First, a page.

If you’ve been up on your news consumption in the past week or so, you’ll have read about the Chinese hackers who managed to access 4.5 million patient records in a huge US Hospital Leak.

Community Health Systems hacked, records of nearly 4.5 million patients stolen

US Hospital Leak

Now it turns out, the first entry for this attack was via the Heartbleed bug – which should have been fixed months ago.

The Heartbleed flaw is responsible for the high-impact US hospital hacking attack disclosed this week, an unnamed investigator told Bloomberg.

As many as 4.5 million patient records have been exposed in an attack against Community Health Systems, a US hospital group that manages more than 200 hospitals.

China-based attackers stole millions of records which included data such as patient names, Social Security numbers, addresses, birth dates, and phone numbers after breaking into systems. No medical records nor any financial data was exposed by the nonetheless damaging breach, which CHS admitted had taken place between April and June as part of a regulatory filing.

A person “involved in the investigation who wasn’t authorised to comment publicly” blamed the Heartbleed OpenSSL bug for giving hackers a way into healthcare networks, an assessment backed up by a statement by a US security consultancy with a track record in accessing the IT security of government healthcare projects.

“The initial attack vector was through the infamous OpenSSL ‘Heartbleed’ vulnerability which led to the compromise of the information,” according to security consultancy TrustedSec, which was the first to comment on the reported cause of the breach.

It seems like the actual medical records themselves were safe and didn’t get stolen, but pretty much everything else about the patients was taken – including Social Security Numbers, which can be quite valuable.

Honestly, it’s quite sloppy, unpatched Juniper devices on a fairly critical network – they grabbed the VPN login credentials using Heartbleed, and well then I assume they were basically in a giant LAN with all 290 hospitals and they could cherry pick what they wanted.

“This confirmation of the initial attack vector was obtained from a trusted and anonymous source close to the CHS investigation. Attackers were able to glean user credentials from memory on a CHS Juniper device via the Heartbleed vulnerability (which was vulnerable at the time) and use them to login via a VPN,” it added.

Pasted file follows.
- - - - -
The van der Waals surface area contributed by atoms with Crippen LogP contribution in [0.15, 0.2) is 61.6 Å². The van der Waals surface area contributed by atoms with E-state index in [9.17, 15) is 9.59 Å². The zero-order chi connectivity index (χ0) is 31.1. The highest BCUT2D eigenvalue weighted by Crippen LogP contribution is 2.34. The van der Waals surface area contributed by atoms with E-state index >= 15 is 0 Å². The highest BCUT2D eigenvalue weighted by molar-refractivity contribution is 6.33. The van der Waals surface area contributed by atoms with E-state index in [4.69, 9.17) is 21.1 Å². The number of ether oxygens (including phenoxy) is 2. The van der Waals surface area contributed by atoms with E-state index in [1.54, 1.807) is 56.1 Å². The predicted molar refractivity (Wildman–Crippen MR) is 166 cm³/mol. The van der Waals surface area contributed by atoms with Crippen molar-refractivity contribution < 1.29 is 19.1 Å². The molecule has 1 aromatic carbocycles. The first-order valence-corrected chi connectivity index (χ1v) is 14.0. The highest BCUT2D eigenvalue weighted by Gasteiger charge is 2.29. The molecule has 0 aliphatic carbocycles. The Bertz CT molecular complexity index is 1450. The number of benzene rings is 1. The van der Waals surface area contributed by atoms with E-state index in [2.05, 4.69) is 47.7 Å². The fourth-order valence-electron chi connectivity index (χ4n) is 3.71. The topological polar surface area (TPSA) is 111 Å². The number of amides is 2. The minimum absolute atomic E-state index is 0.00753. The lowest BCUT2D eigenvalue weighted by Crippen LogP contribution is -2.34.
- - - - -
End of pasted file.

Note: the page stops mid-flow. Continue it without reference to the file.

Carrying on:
“From here, the attackers were able to further their access into CHS by working their way through the network until the estimated 4.5 million patient records were obtained from a database,” it said.

David Kennedy, TrustedSec’s founder and principal consultant, worked at the National Security Agency and the United States Marines in cyber warfare and forensics analysis prior to moving into the private sector. Last November, he testified before Congress on the security shortcomings of HealthCare.gov. So while not directly involved, TrustedSec is a credible commentator on healthcare-related security issues and Kennedy seems connected enough to get the early drop on problems in this area.

Community Health Systems has reportedly hired Mandiant to handle the security response and cleanup necessary in the wake of the breach.

The Heartbleed security bug, first publicly disclosed in early April, stems from a buffer overflow vulnerability in the Heartbeat component of OpenSSL. The vulnerability meant all manner of sensitive data – including encryption keys, bits of traffic, credentials or session keys – might be extracted from unpatched systems.

Back in April we did write about the Royal Canadian Mounted Police Arresting a Heartbleed Hacker. So there were some real hacks executed using Heartbleed, but this one on CHS is a whole new level.

It just makes me wonder what other major governments or organisations have been hacked in similar ways, and don’t even know about it.

Source: The Register